Is There Another Name For Pappardelle Pasta?

Many people confuse pappardelle with tagliatelle. They are both egg pastas but are different sizes. Pappardelle is thinner and cut into one inch strips while tagliatelle is cut into longer ribbons.

PRO TIPS

  • Weigh your ingredients! This yields to a tender and perfectly hydrated dough. Here is a good and inexpensive scale if you don’t have one.
  • Knead the dough. After you incorporate the eggs and flour make sure you really knead the dough into a smooth ball. We don’t want clumps of flour in our dough!
  • Rest the dough. Let the dough rest for 15-30 minutes in the fridge, or on the counter. During this time the water will be absorbed by the flour and the gluten strands will relax, giving a strong, pliable, roll-able dough.
    • The higher the yolk content, the more it needs to rest. When made only with yolks needs to rest for 6 hours (that doesn’t apply to this particular dough since it also uses egg whites).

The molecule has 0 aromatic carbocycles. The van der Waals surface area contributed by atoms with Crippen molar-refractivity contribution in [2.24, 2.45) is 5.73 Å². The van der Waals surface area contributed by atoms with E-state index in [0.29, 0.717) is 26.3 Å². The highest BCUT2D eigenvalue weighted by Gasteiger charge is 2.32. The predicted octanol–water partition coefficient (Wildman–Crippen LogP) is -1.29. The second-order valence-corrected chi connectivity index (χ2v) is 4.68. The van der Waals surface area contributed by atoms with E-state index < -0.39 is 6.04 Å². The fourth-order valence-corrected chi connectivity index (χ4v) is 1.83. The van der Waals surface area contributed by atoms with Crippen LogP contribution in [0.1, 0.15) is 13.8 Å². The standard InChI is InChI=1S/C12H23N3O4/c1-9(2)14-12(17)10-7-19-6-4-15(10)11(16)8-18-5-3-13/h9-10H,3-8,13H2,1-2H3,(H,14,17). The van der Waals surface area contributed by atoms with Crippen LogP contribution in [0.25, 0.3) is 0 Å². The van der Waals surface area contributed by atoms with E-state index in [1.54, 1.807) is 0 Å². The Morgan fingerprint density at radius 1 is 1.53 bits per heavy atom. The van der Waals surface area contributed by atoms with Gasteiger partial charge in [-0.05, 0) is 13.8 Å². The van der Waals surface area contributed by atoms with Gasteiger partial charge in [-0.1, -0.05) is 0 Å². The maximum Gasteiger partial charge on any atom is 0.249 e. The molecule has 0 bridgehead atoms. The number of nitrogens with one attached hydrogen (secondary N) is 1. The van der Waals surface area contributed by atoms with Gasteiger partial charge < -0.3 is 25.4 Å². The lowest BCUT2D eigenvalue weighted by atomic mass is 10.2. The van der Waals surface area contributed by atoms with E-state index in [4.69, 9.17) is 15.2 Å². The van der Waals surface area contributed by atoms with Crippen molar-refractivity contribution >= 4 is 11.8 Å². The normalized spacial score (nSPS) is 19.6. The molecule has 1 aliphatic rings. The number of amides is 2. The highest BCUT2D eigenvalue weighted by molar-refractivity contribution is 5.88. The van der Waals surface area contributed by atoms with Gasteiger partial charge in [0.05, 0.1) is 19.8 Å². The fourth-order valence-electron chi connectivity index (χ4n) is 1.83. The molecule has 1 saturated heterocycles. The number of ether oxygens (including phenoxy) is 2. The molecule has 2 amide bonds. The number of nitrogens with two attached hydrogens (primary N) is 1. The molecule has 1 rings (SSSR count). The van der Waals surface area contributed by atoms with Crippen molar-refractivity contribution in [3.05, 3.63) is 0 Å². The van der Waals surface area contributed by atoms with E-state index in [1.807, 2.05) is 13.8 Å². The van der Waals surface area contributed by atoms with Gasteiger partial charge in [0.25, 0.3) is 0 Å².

• Spring back test. To know if your dough has rested. This is where you press down on the dough after it has rested and it bounces back ever so slightly to show the gluten is relaxed.
  • Roll out the dough. Make sure you never feed the pappardelle pasta dough through the machine when it is sticky. Always make sure you sprinkle some extra semolina flour on top and bottom before you feed it through the machine. If you are using a rolling pin the same rule applies!
  • Don’t overcook the pasta. You’ve worked so hard for this! Don’t ruin the fresh pasta by overcooking it. Fresh pasta takes considerably less time to cook than dried, usually 1 to 3 minutes, so watch it carefully.
    • To test, remove a noodle with tongs or a long-handled fork and take a bite. Serve with your favorite sauce and Mangia! (Eat!) 

My biggest advice when making homemade pasta is to practice. Make it a few times and really get a feeling of the dough.

Maybe you like them a little thinner or thicker? Cut wider or smaller? Play with the dough and have fun while learning the process!

CucinabyElena handmade wooden pasta serving spoon and measuring tool

How to Cook Fresh Pasta